Developing drugs to treat ALS has proven difficult because there are many causes of the disease, resulting in a highly diverse patient population and a dearth of biomarkers. Biomarkers can be used for predicting disease progression and response to therapy, early detection, and patient stratification in clinical trials — making biomarker discovery for ALS a high priority. Dr. Konrad will use his large bank of skin cells derived from non-familial ALS patients to determine if the cells can be clustered into groups based on changes in size and shape. He hopes to use these models to discover improved biomarkers for ALS.

John Landers, PhD

University of Massachusetts Medical School

Research grant, $300,000

Scientists have identified more than 40 genes that cause familial ALS; some of them have also been found in non-familial ALS patients. Still, there is no definitive genetic root for 90 percent of ALS cases. Dr. Landers will apply his funding to identifying novel therapeutic targets for both familial and non-familial ALS. He will use RNAi (RNA interference) screens, in which RNA molecules bind to and inactivate genes, to discover novel drug targets for ALS.

Ze’ev Melamed, PhD

Ludwig Institute for Cancer Research, University of California, San Diego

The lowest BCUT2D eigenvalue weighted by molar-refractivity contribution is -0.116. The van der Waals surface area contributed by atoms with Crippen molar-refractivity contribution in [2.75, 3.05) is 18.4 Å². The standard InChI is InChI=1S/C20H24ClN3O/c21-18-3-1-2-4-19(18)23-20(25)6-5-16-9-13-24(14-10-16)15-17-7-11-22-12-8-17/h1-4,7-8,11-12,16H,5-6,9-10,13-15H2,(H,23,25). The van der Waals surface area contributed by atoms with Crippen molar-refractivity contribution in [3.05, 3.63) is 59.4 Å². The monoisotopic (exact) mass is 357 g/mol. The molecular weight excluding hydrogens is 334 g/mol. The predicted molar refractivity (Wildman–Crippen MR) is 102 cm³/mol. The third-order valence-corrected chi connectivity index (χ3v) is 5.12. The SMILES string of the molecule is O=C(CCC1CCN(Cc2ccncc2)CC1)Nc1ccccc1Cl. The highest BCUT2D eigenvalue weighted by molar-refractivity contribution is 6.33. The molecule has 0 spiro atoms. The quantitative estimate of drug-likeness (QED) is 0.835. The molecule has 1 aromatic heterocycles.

Development grant, $210,000

Dr. Melamed’s grant will help to determine how suppression of stathmin-2 protein, recently shown to be decreased in the motor neurons of non-familial ALS patients, drives motor neuron degeneration and whether reversal of stathmin-2 defects could have therapeutic potential for ALS. He will also work with Ionis Pharmaceuticals to develop an antisense oligonucleotide (a type of therapy that uses genetic material to target a specific gene or genetic sequence) designed to have a therapeutic effect in motor neurons of patients with ALS.

Marka Van Blitterswijk, MD, PhD

Mark Ebbert, PhD

Mayo Clinic, Jacksonville, Fla.

Research grant, $300,000

Discovery of the C9ORF72 gene repeat expansion has provided some knowledge of ALS disease mechanism, but it’s still unknown how or whether interruptions in the repeated genetic material affect disease variability, development, and progression. Dr. Van Blitterswijk will use a novel technology to analyze the C9ORF72 gene mutation in clinical samples from ALS patients to determine whether the size of the mutation can be used to predict factors such as survival time and cognitive changes. It could eventually pave the way for future therapies and diagnostics based on the variability found in the repeat expansion. This work is a collaboration with the lab of Mark Ebbert, PhD.